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Jason P. Brinton, Nicholas S. Leslein, Randall E. Verdick, H. Culver Boldt, Wallace L. Alward; IR Transillumination Videography In The Evaluation Of Intraocular Tumors. Invest. Ophthalmol. Vis. Sci. 2011;52(14):4540.
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Tumors of the posterior iris, ciliary body & adjacent peripheralretina are among the most difficult intraocular lesions to diagnoseand follow. Ocular ultrasound is an excellent tool in evaluatingthese lesions but has several limitations. We describe the useof infrared transillumination videography (IR-T) as a complimentaryimaging modality for the evaluation & ongoing managementof these lesions.
A Javelin 18-108mm f2.5 macro lens is attached to a DonpishaCCD video camera mounted next to a slit lamp. The patient ispositioned at the slit lamp chinrest 12cm from the lens. Theroom is darkened & a Finhoff transilluminator is held incontact against an area of anesthetized conjunctiva.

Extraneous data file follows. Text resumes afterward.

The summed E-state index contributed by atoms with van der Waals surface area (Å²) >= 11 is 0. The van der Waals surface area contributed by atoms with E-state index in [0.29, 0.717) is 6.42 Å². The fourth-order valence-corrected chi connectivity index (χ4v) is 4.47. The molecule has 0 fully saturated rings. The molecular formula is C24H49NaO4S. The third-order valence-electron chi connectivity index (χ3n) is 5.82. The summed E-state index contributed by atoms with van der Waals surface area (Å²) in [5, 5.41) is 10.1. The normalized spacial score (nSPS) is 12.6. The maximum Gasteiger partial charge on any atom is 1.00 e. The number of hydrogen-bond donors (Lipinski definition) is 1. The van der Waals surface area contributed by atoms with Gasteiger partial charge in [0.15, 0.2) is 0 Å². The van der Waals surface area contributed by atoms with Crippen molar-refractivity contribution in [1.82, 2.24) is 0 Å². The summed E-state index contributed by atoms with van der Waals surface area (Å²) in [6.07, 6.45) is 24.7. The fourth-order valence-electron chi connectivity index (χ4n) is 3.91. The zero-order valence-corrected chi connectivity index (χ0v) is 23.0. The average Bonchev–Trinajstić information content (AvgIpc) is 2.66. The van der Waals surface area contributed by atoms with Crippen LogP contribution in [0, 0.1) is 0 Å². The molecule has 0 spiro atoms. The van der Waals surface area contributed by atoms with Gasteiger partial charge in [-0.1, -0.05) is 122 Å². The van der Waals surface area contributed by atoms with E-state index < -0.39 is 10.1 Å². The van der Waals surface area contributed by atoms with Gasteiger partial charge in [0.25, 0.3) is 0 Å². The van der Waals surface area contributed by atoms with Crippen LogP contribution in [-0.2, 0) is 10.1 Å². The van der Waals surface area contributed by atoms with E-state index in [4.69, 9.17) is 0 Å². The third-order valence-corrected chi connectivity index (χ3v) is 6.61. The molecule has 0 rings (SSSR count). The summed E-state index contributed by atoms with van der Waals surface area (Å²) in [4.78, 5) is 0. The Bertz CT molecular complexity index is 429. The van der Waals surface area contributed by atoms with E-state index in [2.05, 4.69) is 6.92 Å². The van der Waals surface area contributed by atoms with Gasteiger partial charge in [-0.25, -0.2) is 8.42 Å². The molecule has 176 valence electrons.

From 1991 to 2010, 46 patients at the University of Iowa underwentIR-T to evaluate ciliary body masses. Twenty of 46 studies demonstratedthe entire boundaries of a lesion. Tumor dimensions on IR-Tcompared favorably with dimensions on ultrasound and gross pathology.Image #1: A 44-yo was referred for an enlarging darkly pigmentedscleral mass measuring 2.9x3.0mm. Image #2: IR-T showed a larger8x6mm oval plaque extending over an area of the ciliary body.Brachytherapy based on IR-T dimensions was performed; the tumorhas remained involuted on follow-up for 6 years.
IR-T is a highly useful modality to define & follow themargins of intraocular tumors involving the ciliary body, iris& peripheral retina. IR-T is easily & rapidly performed,comfortable for the patient & requires inexpensive technologythat is widely available. Limitations arise in cases of minimallypigmented lesions & when other pigmented material such ashemorrhage obscures lesion borders.
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